How to Print to local printer using RDP

This is a poor man’s way of having users connect remotely and allowing them to print locally. Using RDP, you will not have to spend money on an expensive product like Citrix unless you really have to. Note that Citrix is a great product, but it’s out of reach for customers who have limited IT budget.

1. On the remote computer check to make sure the “Printers” box is checked on the “Local Resources” tab of the “Remote Desktop Connection”.

2. On the server install the printer driver that the remote user has. 

3. When the remote user connects the server will now see all of the remote’s printer ports

4. The remote user will now need to go to the “Printers” folder of the host computer and change the port setting 

5. When they click on the “Ports” tab of the printer they will see a list of all available ports. The ports that refer to the remote user will appear as TS00x (Where x will be 1-8 depending on the number of installed printers the remote user has).

6. Started with TS001 printed a test page. If that doesn’t work, then changed the port and keep test printing until something prints on your computer.

Why you have Negative Inventory Value with 0 Quantity – Navision 3.7b to Navision 5.0

Here are a couple of reasons why you would get inventory value if you have 0 quantities when you print Inventory Valuation report and Inventory to G/L Reconcile report as of a certain date.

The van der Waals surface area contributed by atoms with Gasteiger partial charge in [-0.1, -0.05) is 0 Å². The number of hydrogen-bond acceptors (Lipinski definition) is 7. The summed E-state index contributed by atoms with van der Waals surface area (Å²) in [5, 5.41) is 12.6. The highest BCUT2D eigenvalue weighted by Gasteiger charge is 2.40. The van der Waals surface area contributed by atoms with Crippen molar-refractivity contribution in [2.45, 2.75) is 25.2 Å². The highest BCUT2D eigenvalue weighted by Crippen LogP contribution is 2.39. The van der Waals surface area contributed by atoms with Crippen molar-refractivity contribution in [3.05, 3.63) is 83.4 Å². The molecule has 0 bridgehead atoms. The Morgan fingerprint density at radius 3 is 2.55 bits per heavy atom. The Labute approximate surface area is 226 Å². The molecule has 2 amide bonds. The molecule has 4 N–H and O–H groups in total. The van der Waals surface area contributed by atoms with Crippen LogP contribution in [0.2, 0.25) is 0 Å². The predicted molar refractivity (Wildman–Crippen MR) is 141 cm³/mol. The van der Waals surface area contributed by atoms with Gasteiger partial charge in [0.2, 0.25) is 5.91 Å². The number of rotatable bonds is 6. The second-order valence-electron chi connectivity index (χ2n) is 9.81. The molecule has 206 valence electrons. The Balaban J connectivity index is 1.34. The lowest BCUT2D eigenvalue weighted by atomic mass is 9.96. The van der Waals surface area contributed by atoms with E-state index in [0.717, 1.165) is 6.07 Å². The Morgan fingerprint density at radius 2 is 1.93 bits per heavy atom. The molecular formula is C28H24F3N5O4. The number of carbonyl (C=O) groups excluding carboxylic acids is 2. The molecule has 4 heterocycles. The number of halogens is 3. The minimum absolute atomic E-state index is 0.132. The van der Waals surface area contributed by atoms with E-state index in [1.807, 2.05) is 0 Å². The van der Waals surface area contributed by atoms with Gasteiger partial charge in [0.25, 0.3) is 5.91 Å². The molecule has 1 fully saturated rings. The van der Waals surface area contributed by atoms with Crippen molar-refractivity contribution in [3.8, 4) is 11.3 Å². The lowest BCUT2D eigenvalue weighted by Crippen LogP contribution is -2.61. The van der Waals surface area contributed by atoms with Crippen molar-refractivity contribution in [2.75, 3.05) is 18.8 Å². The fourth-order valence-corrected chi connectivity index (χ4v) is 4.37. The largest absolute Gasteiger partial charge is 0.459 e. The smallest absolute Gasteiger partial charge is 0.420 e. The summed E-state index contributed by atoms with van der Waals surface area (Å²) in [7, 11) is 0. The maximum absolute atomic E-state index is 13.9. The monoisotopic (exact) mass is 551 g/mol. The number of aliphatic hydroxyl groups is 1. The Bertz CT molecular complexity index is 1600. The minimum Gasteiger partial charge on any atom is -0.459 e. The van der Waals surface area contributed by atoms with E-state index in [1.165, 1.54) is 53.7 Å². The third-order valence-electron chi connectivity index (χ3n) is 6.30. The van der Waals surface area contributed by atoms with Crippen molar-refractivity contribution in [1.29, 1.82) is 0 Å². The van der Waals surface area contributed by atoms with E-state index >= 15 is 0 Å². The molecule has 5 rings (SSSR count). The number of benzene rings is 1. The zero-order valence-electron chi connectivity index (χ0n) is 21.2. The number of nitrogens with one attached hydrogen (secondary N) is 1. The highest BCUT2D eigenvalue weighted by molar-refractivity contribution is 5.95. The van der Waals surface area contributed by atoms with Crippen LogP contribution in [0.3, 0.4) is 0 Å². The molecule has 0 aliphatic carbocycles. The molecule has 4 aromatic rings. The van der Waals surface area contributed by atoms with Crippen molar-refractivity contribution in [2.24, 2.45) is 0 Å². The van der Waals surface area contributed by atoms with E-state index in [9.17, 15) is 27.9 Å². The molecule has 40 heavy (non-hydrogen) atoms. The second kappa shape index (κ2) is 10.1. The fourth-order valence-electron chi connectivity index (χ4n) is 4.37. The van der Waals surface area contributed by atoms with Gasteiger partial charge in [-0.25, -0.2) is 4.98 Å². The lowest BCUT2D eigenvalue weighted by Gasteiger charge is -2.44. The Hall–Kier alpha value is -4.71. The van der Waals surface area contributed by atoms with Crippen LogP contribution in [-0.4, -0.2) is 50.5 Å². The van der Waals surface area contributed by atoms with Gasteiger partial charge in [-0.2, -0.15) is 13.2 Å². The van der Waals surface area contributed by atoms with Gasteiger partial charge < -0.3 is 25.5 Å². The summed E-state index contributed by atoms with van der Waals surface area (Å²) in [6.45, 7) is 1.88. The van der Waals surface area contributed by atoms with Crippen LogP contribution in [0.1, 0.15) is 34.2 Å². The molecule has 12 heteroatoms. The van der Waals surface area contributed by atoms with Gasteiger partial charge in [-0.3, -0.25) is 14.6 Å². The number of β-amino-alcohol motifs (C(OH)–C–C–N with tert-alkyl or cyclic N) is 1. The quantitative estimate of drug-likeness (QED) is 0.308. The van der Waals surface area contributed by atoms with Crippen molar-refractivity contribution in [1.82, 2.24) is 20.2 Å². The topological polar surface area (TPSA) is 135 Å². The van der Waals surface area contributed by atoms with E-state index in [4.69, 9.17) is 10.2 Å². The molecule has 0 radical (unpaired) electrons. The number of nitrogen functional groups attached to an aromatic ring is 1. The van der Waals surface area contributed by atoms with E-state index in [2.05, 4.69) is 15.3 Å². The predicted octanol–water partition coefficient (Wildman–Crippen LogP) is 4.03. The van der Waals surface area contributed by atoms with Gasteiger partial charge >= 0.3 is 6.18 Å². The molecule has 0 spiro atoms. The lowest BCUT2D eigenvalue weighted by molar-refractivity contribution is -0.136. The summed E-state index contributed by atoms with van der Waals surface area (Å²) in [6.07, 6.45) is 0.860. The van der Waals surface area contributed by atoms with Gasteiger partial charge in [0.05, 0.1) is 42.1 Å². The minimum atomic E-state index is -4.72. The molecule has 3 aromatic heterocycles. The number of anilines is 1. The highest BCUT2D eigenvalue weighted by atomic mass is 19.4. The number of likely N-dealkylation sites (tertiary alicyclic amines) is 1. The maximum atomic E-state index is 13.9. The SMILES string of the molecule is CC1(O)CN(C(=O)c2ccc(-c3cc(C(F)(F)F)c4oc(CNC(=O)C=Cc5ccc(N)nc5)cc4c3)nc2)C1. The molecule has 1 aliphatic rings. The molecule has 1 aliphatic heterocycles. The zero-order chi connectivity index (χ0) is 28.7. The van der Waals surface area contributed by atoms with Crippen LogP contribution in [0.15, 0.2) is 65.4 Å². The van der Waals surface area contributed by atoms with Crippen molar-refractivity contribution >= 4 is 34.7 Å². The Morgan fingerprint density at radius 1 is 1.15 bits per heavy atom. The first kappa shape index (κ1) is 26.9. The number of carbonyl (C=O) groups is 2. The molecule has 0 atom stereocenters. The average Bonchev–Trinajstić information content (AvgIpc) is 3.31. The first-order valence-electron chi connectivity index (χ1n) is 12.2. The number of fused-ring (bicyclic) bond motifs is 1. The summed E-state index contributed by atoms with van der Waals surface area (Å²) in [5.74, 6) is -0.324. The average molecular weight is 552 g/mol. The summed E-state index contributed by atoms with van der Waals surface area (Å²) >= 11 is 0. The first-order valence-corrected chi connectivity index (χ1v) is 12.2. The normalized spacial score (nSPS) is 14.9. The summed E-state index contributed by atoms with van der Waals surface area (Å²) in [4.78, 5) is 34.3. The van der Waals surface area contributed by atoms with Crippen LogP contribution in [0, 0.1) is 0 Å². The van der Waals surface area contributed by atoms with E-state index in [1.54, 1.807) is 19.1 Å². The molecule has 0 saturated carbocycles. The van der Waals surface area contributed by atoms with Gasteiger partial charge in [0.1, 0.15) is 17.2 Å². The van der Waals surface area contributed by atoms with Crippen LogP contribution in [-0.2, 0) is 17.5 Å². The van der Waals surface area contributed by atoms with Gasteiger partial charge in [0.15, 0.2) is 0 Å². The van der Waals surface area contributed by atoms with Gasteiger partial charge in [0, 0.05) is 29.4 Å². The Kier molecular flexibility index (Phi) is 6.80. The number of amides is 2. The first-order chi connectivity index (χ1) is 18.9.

Scenario 1:

If the adjust cost is processed on 7/31/07, and the Allow Posting From was 7/1/07 on General Ledger Setup, the following would occur:

 6/15/07 – Purchase Receipt – $10
6/28/07 – Ship and Invoice – $10
7/15/07 – Purchase Invoice – $12
7/31/07 – Additional Cost for the sale made on 6/28/07 – $2

In this case, when you print the inventory valuation as of 6/30/07, the inventory quantity would be 0 and the inventory value would be 0.

Scenario 2:
If the adjust cost is processed on 7/31/07, and the Allow Posting From was 6/1/07 on General Ledger Setup, the following would occur:

6/15/07 – Purchase Receipt – $10
6/28/07 – Ship and Invoice – $10
7/15/07 – Purchase Invoice – $12
6/28/07 – Additional Cost for the sale made on 6/28/07 – $2

In this case, when you print the inventory valuation as of 6/30/07, the inventory quantity would be 0 and the inventory value would be -$2.00.

Explaination
Navision will automatically post the additional cost to the original invoicing entry because that’s where the cost originally applies to. If Navision detects that the Allow Posting From is before the adjusting date, then it will use whatever the Posting Date is when the adjust cost is ran.

Scenario 3:
If the adjust cost is processed on 8/31/07, and the Allow Posting From was 7/1/07 on General Ledger Setup, the following would occur:

6/15/07 – Purchase Receipt – $10
6/28/07 – Ship and Invoice – $10
7/15/07 – Purchase Invoice – $12
8/31/07 – Additional Cost for the sale made on 6/28/07 – $2

In this case, when you print the inventory valuation as of 6/30/07, the inventory quantity would be 0 and the inventory value would be 0. When you print the inventory valuation as of 7/31/07, the inventory quantity would be 0, but the inventory value would be $2.00.

Explaination
Navision will automatically post the additional cost to the original invoicing entry because that’s where the cost originally applies to. If Navision detects that the Allow Posting From is before the adjusting date, then it will use whatever the Posting Date is when the adjust cost is ran. In this example, since the Adjust Cost process posting date is 8/31/07, it will use this date as the Posting Date for the adjusting entry.